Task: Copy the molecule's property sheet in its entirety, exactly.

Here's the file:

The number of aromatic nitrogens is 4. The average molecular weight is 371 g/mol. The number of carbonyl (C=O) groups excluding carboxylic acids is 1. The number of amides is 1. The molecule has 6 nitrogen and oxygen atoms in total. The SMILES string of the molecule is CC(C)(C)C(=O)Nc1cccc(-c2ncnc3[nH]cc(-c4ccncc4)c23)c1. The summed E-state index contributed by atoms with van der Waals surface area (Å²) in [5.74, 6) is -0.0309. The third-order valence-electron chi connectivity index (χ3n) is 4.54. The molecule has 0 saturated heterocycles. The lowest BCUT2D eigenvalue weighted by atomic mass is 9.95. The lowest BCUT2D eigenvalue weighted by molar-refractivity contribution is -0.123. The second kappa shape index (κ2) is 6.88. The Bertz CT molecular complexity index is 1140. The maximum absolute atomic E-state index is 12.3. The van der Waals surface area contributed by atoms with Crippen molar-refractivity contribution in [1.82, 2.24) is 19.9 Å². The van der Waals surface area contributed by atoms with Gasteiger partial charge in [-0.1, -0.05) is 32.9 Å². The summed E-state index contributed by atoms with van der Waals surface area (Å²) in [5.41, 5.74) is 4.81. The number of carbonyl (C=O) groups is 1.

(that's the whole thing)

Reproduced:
The number of aromatic nitrogens is 4. The average molecular weight is 371 g/mol. The number of carbonyl (C=O) groups excluding carboxylic acids is 1. The number of amides is 1. The molecule has 6 nitrogen and oxygen atoms in total. The SMILES string of the molecule is CC(C)(C)C(=O)Nc1cccc(-c2ncnc3[nH]cc(-c4ccncc4)c23)c1. The summed E-state index contributed by atoms with van der Waals surface area (Å²) in [5.74, 6) is -0.0309. The third-order valence-electron chi connectivity index (χ3n) is 4.54. The molecule has 0 saturated heterocycles. The lowest BCUT2D eigenvalue weighted by atomic mass is 9.95. The lowest BCUT2D eigenvalue weighted by molar-refractivity contribution is -0.123. The second kappa shape index (κ2) is 6.88. The Bertz CT molecular complexity index is 1140. The maximum absolute atomic E-state index is 12.3. The van der Waals surface area contributed by atoms with Crippen molar-refractivity contribution in [1.82, 2.24) is 19.9 Å². The van der Waals surface area contributed by atoms with Gasteiger partial charge in [-0.1, -0.05) is 32.9 Å². The summed E-state index contributed by atoms with van der Waals surface area (Å²) in [5.41, 5.74) is 4.81. The number of carbonyl (C=O) groups is 1.